What Equipment do I Need to Bring?
You will not need to bring anything for this course. Everything will be supplied by the Dive centre you choose.
After completing the PADI OpenWater Course, you can dive everywhere in the world. Some sites will still be off-limits to you, however. Indeed, some sites are classified as advanced due to prevalent conditions. There may be strong currents or other factors that make OpenWater divers unable to dive here. You need to gain additional qualifications in order to access these.
If you are thinking about diving deeper and more advanced spots. You will need to become PADI Advanced OpenWater qualified.
What Is PADI Advanced OpenWater?
PADI Advanced OpenWater is the next step up from PADI OpenWater. It is quite literally, the more advanced version of OpenWater. It adds new knowledge and allows you to gain additional skills. This also allows you to dive deeper to 30m/100ft. This course usually lasts around 3 days.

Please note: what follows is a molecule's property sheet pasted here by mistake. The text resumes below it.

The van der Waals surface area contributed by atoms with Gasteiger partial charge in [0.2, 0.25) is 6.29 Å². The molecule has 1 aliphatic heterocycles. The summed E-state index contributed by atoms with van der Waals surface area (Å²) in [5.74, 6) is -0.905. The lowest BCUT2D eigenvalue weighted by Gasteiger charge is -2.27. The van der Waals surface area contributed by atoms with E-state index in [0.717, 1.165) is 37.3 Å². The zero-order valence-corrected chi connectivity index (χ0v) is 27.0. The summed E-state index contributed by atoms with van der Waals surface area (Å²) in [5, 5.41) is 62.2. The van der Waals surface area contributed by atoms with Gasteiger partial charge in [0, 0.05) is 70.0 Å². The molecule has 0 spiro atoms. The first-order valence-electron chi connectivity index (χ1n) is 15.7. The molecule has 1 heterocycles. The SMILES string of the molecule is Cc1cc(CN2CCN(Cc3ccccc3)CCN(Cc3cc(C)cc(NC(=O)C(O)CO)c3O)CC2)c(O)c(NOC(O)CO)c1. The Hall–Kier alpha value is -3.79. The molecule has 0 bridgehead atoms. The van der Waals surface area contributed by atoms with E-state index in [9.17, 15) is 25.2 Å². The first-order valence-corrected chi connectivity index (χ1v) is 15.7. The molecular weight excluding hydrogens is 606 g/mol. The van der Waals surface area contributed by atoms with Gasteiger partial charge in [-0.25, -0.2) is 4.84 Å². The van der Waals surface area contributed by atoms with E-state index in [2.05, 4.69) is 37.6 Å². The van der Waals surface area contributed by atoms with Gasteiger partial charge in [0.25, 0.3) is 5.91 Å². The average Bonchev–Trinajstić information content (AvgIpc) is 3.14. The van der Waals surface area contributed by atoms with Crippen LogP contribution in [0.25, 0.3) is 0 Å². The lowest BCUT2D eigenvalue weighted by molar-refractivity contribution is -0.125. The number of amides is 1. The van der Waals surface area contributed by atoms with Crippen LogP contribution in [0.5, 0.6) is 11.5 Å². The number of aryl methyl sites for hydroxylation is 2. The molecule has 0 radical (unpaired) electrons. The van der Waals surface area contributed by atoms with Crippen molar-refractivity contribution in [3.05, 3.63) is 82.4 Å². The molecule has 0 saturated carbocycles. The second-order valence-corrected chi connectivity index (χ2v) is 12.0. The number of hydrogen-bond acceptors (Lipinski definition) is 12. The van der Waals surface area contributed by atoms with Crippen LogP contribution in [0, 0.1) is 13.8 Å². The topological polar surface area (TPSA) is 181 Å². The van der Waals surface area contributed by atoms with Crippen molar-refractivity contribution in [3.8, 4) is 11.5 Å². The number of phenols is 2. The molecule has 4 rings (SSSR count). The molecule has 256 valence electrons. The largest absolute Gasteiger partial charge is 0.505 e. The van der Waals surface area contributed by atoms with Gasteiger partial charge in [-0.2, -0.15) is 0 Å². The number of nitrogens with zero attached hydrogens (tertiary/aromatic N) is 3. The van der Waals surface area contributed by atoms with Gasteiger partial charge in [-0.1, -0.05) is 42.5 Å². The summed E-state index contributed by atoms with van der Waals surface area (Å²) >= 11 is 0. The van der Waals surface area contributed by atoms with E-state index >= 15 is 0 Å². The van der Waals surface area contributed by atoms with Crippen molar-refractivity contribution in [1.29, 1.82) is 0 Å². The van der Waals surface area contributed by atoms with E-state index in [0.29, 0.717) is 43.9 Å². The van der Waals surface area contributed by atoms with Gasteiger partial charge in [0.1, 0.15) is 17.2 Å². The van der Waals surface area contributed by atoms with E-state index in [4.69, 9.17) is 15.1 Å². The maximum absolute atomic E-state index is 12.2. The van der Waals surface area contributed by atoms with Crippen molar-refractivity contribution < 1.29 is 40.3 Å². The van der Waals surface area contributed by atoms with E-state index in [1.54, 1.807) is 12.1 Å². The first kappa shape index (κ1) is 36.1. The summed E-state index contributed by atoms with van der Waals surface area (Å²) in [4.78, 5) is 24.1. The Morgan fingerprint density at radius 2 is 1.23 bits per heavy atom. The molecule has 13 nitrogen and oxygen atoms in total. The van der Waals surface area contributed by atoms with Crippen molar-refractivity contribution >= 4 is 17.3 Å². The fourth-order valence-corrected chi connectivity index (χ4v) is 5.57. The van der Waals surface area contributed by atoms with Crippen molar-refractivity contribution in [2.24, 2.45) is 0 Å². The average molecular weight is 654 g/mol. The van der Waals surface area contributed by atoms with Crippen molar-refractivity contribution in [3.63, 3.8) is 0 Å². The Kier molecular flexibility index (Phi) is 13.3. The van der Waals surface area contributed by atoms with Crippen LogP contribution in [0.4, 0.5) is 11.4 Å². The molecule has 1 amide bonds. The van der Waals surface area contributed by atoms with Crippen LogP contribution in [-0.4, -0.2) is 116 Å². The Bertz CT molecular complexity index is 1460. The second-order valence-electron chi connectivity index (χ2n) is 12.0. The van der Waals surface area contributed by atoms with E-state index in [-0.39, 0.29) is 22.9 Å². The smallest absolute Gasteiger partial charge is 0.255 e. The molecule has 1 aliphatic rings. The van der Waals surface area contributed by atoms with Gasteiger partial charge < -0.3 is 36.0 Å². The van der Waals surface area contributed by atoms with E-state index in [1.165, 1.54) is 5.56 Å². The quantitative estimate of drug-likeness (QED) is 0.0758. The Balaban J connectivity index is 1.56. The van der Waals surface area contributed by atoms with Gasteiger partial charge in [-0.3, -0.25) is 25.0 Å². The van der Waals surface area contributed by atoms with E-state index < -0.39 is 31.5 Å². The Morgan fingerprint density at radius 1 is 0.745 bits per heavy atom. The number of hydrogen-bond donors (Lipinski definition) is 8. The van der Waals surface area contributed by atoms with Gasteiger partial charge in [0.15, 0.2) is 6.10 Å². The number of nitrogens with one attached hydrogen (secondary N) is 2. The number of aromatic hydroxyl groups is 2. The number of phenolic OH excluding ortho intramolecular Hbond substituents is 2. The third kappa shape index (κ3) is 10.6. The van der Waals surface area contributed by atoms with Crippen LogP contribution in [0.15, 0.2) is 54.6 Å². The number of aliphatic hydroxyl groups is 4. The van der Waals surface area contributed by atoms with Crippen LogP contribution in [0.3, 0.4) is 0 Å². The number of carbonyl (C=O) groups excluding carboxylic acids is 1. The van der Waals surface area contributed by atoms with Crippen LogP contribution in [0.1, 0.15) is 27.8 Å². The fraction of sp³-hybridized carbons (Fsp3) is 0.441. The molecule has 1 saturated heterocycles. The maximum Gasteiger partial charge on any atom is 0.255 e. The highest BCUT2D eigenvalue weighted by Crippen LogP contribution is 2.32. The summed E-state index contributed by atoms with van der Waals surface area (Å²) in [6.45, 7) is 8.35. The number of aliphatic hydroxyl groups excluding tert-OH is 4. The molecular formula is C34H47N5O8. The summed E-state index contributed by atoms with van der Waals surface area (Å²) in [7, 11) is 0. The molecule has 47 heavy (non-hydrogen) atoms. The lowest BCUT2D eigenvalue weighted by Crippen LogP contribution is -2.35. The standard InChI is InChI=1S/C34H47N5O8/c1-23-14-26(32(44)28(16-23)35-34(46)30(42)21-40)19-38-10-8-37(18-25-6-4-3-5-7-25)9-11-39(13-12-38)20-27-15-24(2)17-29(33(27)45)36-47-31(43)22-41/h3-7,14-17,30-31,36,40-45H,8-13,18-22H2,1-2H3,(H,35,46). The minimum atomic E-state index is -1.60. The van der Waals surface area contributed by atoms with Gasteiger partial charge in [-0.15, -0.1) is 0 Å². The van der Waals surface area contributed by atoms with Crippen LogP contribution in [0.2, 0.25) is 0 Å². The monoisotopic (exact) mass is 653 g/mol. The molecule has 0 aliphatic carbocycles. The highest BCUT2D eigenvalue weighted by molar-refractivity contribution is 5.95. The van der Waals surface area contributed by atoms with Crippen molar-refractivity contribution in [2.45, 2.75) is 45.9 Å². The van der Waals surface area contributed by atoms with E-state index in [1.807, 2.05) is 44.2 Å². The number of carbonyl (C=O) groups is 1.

This course is more practical than the Openwater course. There is minimal classroom time. The course is designed to give you the maximum exposure to diving. You will be diving a lot and learning whilst in the water. These skills will make you a better diver and more confident in the water. There are two mandatory dives to do. The Deep dive allows you to safely dive to 30m/100ft. The underwater navigation dive teaches you how to navigate underwater. You will be practising a few drills with your instructor such as using a compass underwater.
STW Top Tip
The underwater navigation course is compulsory so you have to be able to use a compass underwater. You will be plotting your route with your instructor and returning to them after a set distance.
Some people get nervous before this as they aren’t familiar with a compass.
If you ask your instructor nicely a few days before, they may let you borrow a compass to practice. It is much easier to practice on land before than in the water in full gear. And, it is much more relaxing when you know what you are doing. Practice before and you will smash it!
After the two compulsory dives, you have to pick 3 other specialities out of a possible 26. This is entirely up to you but we would recommend the Peak Performance Buoyancy dive. This dive teaches you better buoyancy and air management. By increasing your knowledge of buoyancy, you are getting longer dive times! Sign me up!